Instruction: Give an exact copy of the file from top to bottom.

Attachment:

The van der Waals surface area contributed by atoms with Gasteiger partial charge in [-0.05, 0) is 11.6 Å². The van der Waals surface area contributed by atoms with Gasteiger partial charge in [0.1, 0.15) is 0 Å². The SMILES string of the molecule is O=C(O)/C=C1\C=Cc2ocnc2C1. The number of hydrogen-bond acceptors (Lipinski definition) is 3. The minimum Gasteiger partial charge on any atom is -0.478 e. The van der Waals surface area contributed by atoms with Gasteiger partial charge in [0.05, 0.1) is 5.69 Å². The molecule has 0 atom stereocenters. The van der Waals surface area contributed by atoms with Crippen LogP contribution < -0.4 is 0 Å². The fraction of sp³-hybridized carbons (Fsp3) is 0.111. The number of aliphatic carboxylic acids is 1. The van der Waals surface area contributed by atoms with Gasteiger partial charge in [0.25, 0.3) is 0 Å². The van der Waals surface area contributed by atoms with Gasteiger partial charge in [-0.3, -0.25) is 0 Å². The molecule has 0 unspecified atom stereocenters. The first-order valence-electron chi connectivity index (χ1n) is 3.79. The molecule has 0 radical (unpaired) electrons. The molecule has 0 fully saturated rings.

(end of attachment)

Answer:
The van der Waals surface area contributed by atoms with Gasteiger partial charge in [-0.05, 0) is 11.6 Å². The van der Waals surface area contributed by atoms with Gasteiger partial charge in [0.1, 0.15) is 0 Å². The SMILES string of the molecule is O=C(O)/C=C1\C=Cc2ocnc2C1. The number of hydrogen-bond acceptors (Lipinski definition) is 3. The minimum Gasteiger partial charge on any atom is -0.478 e. The van der Waals surface area contributed by atoms with Gasteiger partial charge in [0.05, 0.1) is 5.69 Å². The molecule has 0 atom stereocenters. The van der Waals surface area contributed by atoms with Crippen LogP contribution < -0.4 is 0 Å². The fraction of sp³-hybridized carbons (Fsp3) is 0.111. The number of aliphatic carboxylic acids is 1. The van der Waals surface area contributed by atoms with Gasteiger partial charge in [0.25, 0.3) is 0 Å². The van der Waals surface area contributed by atoms with Gasteiger partial charge in [-0.3, -0.25) is 0 Å². The molecule has 0 unspecified atom stereocenters. The first-order valence-electron chi connectivity index (χ1n) is 3.79. The molecule has 0 radical (unpaired) electrons. The molecule has 0 fully saturated rings.